I Lost My Claim For Damages. Do Not Willy-Nilly Abandon The Prayers For Damage


Ranjan N.Chandran (Partner, Commercial & Construction Department)
Harneshpal Karamjit Singh (Associate, Commercial & Construction Department)

August 8, 2020

Hakem Arabi & Associates


A recent decision of the Court of Appeal, Bukit Melita Sdn Bhd v Revolusi Rancak Sdn Bhd [2020] 2 CLJ 199 dated 06.12.2019 was delivered by the Abang Iskandar JCA where the Court of Appeal addressed the following issue amongst others:

“Whether High Court had power to award damages even though prayer for damages abandoned”.

Brief Facts

Bukit Melita Sdn Bhd (“the 1st Defendant”) sold 3 pieces of Land to the Revolusi Rancak Sdn Bhd (“the Plaintiff”). The 1st Defendant, without the consent of the Plaintiff, unilaterally amended the Sale and Purchase Agreement (“SPA”) and at the same time, accepted and encashed the cheques issued by the Plaintiff as earnest deposit to confirm that the SPA had been agreed upon by both parties.

When the SPA was returned to the Plaintiff, the Plaintiff protested and disagreed with the amendments. The Plaintiff filed an action amongst others, for specific performance in the High Court, wherein the High Court decided that the parties were bound by the original contract and the 1st Defendant ordered to transfer the properties to the Plaintiff.

However, despite exercising all its rights of appeal, the 1st Defendant failed to execute the S&P and transfer the properties to the Plaintiff.

The Plaintiff then filed an application amongst others, for vacant possession and the original title of the properties for the failure of the 1st Defendant to comply with the judgment as well as an order for an assessment of damages. The High Court granted the order in terms as prayed. As a result, the Plaintiff filed a notice of appointment for assessment of damages which was accordingly granted by the High Court.

Naturally, the 1st Defendant appealed the decision to the Court of Appeal.

Decision of the Court of Appeal

The Court of Appeal allowed the 1st Defendant’s appeal in respect to the order of the High Court for the assessment of damages. The Court of Appeal found that it was not disputed that the Plaintiff had in fact abandoned the prayer on damages when it had the statement of claim amended in the course of pleadings.

The Court of Appeal held that pursuant to Section 18(3) Specific Relief Act 1950, there must be a specific prayer asking for damages in addition to the prayer for specific performance. The Court of Appeal went further to state that the deficiency in the pleading in that regard as to damages, could not be saved by the catch-all clause that states, “Any order as the court deems fit” or any clause differently worded but having the same intended effect.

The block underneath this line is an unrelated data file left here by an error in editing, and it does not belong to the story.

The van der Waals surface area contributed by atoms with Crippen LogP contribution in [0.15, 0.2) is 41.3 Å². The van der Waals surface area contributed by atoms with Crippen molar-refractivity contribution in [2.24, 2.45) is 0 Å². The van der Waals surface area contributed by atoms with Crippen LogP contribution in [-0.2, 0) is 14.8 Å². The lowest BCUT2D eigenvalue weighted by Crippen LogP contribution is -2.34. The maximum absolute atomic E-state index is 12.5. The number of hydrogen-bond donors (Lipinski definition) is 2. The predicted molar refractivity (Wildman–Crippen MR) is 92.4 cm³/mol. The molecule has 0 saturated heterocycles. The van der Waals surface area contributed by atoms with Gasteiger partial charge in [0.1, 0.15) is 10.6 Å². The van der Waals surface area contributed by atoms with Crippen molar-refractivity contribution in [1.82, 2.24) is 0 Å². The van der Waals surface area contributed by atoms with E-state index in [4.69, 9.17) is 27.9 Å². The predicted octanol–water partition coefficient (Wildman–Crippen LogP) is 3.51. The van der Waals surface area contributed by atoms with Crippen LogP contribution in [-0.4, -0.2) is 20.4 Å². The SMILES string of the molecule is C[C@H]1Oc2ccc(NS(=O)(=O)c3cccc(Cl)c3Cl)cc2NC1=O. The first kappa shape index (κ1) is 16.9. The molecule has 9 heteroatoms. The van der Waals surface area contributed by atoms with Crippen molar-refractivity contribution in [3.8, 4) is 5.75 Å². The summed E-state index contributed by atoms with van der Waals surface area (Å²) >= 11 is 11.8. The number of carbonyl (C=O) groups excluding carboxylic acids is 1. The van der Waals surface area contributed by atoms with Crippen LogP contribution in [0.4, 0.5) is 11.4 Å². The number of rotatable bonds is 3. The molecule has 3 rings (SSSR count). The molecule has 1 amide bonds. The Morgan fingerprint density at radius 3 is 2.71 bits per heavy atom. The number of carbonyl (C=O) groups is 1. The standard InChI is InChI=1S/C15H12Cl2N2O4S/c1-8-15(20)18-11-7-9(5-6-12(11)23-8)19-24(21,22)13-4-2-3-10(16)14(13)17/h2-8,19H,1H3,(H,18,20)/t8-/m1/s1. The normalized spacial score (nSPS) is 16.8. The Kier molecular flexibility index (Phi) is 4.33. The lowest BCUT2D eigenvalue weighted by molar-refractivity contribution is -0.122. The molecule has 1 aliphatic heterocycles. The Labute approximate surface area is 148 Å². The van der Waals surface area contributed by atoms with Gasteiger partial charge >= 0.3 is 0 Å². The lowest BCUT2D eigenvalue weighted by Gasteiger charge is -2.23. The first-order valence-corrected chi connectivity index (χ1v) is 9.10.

In essence, the High Court judge did not possess the necessary jurisdiction to make any order in respect of assessment of damages, when in fact and in law, the plaintiff did not pray for such a relief. The effect of such an act by the court is that such order on assessment of damages is null and void.


The decision of the Court of Appeal is an eye opener that Parties cannot simply assume that where they have prayed for Specific Performance, automatically there will be the rightful claim for Damages in lieu of Specific Performance if the prayer for Damages has been abandoned. If there has been an abandonment, then there is no turning back and revisiting the claim for damages again.

This decision serves as a reminder for Lawyers to be cautious when amending the pleadings so as to not put the Plaintiff in a position worse off than what it would have been but for the amendment.

There is no recourse to rely on the catch-all clause that states, “Any order as the court deems fit” or any clause differently worded but having the same intended effect. The Court will not sympathise with a party that has knowingly abandoned the claim for damages.

The crucial message is therefore: “Parties are bound by their pleadings” as enunciated in State Government of Perak v Muniandy [1985] 1 LNS 117 and Samuel Naik Siang Ting v Public Bank Berhad [2015] 8 CLJ 944.